Can Feedback, Correct, and Incorrect Worked Examples Improve Numerical Magnitude Estimation Precision?

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We investigated whether three interventions – studying incorrect worked examples, studying correct worked examples, or receiving feedback – improved children’s 0–1,000 (Experiment 1) and adults’ 1 thousand–1 billion (Experiment 2) number-line estimation precision relative to a no intervention control group. At pretest, participants estimated numbers on number lines (without feedback or examples) and judged their confidence in each estimate. They were then assigned to an intervention group, completed intervention trials, and then estimated numbers and judged their confidence at posttest. Children’s and adults’ confidence judgments did not increase from pretest to posttest. However, consistent with prior research, feedback improved children’s and adults’ estimation precision from pretest-to-posttest. Importantly, studying correct worked examples also improved precision, but studying incorrect worked examples did not. Although not all children benefited from training, those who did were able to transfer their knowledge to a number-categorization task. Adults in the feedback group were also able to transfer their learning. These outcomes highlight benefits of studying worked examples for improving children’s and adults’ estimation precision, but to obtain benefits, corrective feedback must be included.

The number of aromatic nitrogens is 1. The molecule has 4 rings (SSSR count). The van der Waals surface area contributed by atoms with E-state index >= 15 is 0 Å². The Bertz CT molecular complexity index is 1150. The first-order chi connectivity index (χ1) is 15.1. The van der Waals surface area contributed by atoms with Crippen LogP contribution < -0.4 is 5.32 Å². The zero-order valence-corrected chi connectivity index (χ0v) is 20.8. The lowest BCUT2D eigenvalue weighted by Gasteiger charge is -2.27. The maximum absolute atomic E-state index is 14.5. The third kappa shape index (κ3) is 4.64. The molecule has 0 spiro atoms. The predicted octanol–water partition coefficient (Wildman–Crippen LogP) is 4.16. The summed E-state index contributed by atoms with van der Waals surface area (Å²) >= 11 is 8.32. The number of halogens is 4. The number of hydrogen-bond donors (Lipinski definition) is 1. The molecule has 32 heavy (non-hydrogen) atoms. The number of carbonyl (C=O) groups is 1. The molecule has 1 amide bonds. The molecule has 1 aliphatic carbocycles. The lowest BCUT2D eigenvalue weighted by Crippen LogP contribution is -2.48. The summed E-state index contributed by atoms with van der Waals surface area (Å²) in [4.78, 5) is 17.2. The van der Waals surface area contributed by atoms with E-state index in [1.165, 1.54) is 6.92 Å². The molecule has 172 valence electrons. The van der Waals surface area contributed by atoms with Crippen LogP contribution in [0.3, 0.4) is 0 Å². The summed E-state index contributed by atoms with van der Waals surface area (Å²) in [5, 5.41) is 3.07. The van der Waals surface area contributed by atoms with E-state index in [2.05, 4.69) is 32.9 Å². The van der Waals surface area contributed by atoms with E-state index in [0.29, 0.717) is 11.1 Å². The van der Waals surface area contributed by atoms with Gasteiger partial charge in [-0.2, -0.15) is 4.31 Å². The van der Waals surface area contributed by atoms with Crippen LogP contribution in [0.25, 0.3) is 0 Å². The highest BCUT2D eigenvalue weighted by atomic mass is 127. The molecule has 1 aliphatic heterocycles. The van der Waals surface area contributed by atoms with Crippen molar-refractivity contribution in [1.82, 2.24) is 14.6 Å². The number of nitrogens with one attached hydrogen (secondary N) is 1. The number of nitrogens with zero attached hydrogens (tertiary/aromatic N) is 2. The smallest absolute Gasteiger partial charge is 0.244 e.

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The Journal of Experimental Education

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In Copyright